I don't recommend them, except in very specific cases. I don't believe they prevent chronic disease or will help to you live longer. I don't believe they're a targeted approach to your specific concerns. I do believe they can help, if slightly, make up for a nutrient gap caused either by widespread depletion from medications (such as oral contraceptives) or in cases where people, for whatever reason, refuse to eat real food or visit the produce section.
In the wake of a recent editorial in the Annals of Internal Medicine which was also a hot topic in the Toronto Star this week, I'm getting a fair number of questions about them. My approach has always been: there are about 20 things everyone can take just because they're 'healthy', but that doesn't mean they're therapeutic. Absorbing and assimilating large doses of the full nutrient spectrum in one shot isn't what we're built to do. We're built to get nutrients from food where there's enzymes and cofactors and a nifty little mix of nutrients that absorb really well. Plus, this just makes a healthy diet, which is a great foundation for health and longevity.
Multivitamins don't make up for a poor diet and a poor lifestyle. These things will make you sick eventually. We all fall off the healthy wagon at times (hellooooo December) but if we get back on in January and keep going as best we can until November, that's not too shabby. For people who are on the go, eating out, in court all day, running around a hospital all night, just forget to eat (?!), etc, there might be a case there if the diet doesn't stack up.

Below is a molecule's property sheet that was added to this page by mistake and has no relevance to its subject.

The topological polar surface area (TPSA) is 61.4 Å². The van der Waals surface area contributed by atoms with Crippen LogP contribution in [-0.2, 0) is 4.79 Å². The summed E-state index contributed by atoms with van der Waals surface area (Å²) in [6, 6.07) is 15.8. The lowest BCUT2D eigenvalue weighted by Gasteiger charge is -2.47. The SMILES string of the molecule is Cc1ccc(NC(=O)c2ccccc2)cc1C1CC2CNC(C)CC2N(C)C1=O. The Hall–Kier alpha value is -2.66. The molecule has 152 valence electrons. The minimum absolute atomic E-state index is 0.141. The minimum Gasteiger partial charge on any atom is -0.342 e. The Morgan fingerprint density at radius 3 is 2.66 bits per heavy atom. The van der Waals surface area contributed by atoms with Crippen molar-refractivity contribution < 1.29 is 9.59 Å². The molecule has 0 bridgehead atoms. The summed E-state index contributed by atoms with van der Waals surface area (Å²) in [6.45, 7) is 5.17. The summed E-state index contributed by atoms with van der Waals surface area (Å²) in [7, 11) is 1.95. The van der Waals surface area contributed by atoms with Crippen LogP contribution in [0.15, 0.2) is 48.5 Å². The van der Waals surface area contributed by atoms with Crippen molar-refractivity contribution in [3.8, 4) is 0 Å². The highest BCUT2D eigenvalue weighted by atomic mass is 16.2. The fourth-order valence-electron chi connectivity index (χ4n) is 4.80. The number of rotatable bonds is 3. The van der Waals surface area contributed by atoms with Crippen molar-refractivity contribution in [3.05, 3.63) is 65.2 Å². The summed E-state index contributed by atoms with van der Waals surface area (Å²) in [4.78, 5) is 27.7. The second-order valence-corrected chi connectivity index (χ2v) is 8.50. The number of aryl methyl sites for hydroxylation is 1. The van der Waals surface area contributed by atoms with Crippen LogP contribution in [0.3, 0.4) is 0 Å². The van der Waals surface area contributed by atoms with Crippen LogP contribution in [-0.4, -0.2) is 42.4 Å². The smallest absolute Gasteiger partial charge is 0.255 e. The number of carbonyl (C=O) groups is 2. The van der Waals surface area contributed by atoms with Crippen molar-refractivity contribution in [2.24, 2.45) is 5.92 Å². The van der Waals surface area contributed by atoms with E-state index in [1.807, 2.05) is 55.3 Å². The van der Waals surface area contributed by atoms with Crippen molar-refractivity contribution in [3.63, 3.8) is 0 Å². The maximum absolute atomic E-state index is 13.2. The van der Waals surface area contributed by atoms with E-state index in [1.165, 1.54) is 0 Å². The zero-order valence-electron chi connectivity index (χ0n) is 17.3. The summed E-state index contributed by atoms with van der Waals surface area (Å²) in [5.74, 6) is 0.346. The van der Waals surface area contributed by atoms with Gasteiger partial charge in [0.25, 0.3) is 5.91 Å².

Wondering if your diet is good enough? Ask. Track it. Have someone who knows nutrition (wink, wink) take a peek and see if there's any gaps. Have someone evaluate how you're doing physically and mentally. Have someone take a look at your list of meds and figure out what might be dropping out and get some therapeutic advice.
If you make regular trips to the produce section and are otherwise healthy, save that money to invest in some more dark leafy greens. That's my two cents.
It’s that time of year again: snow, peppermint mochas, and the inevitable 5-10 pound weight gain, not to mention the high stress of juggling work, parties, and finishing the shopping list. Here’s some easy tips to stay in good health while still enjoying wine with dessert.
Avoiding coughs and sniffles:
Support digestion to keep a healthy weight: